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Network cleanup -- and the results
A few months ago, Anna was looking at a wireshark trace from my remote network. She told me it was 'a mess' and I needed to clean it up.
This was interesting since it seemed to work ok and the remote was working with the occasional click/packet drop. But, she is the expert here, so I gave it some thought.
Next, Tim looked at my Router which had RealTek NIC cards in it. He highly suggested I replace the router with a better one and different NIC cards.
With that in mind, I replaced the TP Link TL1024D with their TL-SG1024DE Managed switch. Being managed, it would allow me to actually log into it and see if there were port issues. There are 0 collisions on anything radio related.
While I was at it, I ordered new CAT8 cables for 6600, PGXL, TGXL, and Antenna Genius. As well as new cables between the switch, router and modem. 6 cables in total.
I replaced the router with a NetGate SG-1100 (pfSense) router as I was using pfSense before.
Like replacing an old dipole and coax with a new antenna and coax, the difference was actually hearable. The response is better. There are no 'lags' that show up at times. The audio is pretty flawless and my packet loss on SmartLink is about 0.09% after 24 million packets.
It now feels 'silky smooth'.
This worked for me. For you, you might want to consider upgrading some of your "Lan in the Hamshack". I am sure there are other excellent equipment choices as well.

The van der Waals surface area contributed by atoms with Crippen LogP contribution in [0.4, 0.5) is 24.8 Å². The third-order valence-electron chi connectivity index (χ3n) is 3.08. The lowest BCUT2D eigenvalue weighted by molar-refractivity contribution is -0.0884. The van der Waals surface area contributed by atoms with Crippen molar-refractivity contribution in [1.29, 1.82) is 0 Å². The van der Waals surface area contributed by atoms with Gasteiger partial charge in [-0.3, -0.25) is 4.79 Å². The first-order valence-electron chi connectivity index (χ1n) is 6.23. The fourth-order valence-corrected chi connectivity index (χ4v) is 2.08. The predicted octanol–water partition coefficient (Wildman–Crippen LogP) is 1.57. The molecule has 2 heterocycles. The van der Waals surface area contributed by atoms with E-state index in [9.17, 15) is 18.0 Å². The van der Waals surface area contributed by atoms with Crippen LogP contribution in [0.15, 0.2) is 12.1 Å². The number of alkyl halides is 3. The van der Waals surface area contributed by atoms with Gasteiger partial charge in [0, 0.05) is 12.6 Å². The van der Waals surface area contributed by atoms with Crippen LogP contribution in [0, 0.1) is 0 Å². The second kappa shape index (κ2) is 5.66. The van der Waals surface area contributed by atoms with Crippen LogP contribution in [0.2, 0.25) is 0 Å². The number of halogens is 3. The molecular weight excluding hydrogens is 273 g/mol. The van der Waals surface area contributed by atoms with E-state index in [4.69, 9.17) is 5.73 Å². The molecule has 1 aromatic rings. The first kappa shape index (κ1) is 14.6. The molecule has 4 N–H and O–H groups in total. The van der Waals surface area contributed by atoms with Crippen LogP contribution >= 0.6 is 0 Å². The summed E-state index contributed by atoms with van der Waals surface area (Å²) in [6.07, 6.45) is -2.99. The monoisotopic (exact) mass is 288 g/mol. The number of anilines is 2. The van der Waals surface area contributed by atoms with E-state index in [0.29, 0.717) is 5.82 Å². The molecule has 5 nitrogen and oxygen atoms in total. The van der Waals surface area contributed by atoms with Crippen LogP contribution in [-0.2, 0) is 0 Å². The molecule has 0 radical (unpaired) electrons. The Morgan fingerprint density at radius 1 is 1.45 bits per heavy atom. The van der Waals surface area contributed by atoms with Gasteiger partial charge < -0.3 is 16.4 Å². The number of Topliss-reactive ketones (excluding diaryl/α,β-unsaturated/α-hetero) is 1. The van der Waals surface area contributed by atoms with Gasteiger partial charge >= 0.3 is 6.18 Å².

73, Mike va3mw
Very timely post here as we have outgrown our 8 port switch at the contest station and will be upgrading soon. I've had very bad experiences with RF getting into the shack with PoE switches, as this switch looks to be non-PoE which is great.
How many devices, and what kind of devices did you have on your network before you upgraded to this managed switch?
I'm assuming this is just a semi-managed switch giving you stats with no ability to create VLANs with no routing?
At the contest station we use Cat6 cables, which I think that's the industry standard (BISCI) , or maybe it's CAT6a (I'm sure someone will chime in and correct me who's in the industry) but we use good Belden shielded cables which helps cut down on the RF getting into those long runs, but we try and keep them as short as possible.
Now if we could only get that TP link switch to talk to Node Red!!!!!0
I had a LOT of stuff on that switch. I was consuming over 17 ports since it was the 'hub' for the rest of the property. Here are some of the features:
- 24 10/100/1000Mbps RJ45 ports
- Provides network monitoring, traffic prioritization and VLAN features
- Innovative energy-efficient technology reduces power output by up to 18%
- Simple network set-up on top of plug-and-play connectivity
- Web-based user interface and management utility simplify configuration
- Includes an ear bracket for rack mounting
Other than hooking it up, I did nothing with VLANs, etc. I just plugged it in.
Tim, VE6SH said he flipped his station to CAT8 and mentioned that things just worked better as well. Should it? Not sure, but it might be worth a try.
I just pulled the stats. You can see I have an issue with Ports 1 and 2 (nothing urgent--it is actually the KMTronic web switches on old cables).
21-24 is the radio equipment and you can see they are flawless.
For me, this information is gold!
VP9NI Member ✭✭Excellent article pointing out the necessity of reviewing your hardware once in awhile. A lot of us become complacent in our setups and while internet has doubled or sometimes made 5x speed increases, many are still on the gear that is "technically" GB speeds but in reality was meant to carry maybe 10's of Mb to maybe 200Mb as the hardware isn't really capable of any more traffic. That's when you get stuttering and out of sync packets which noone really wants.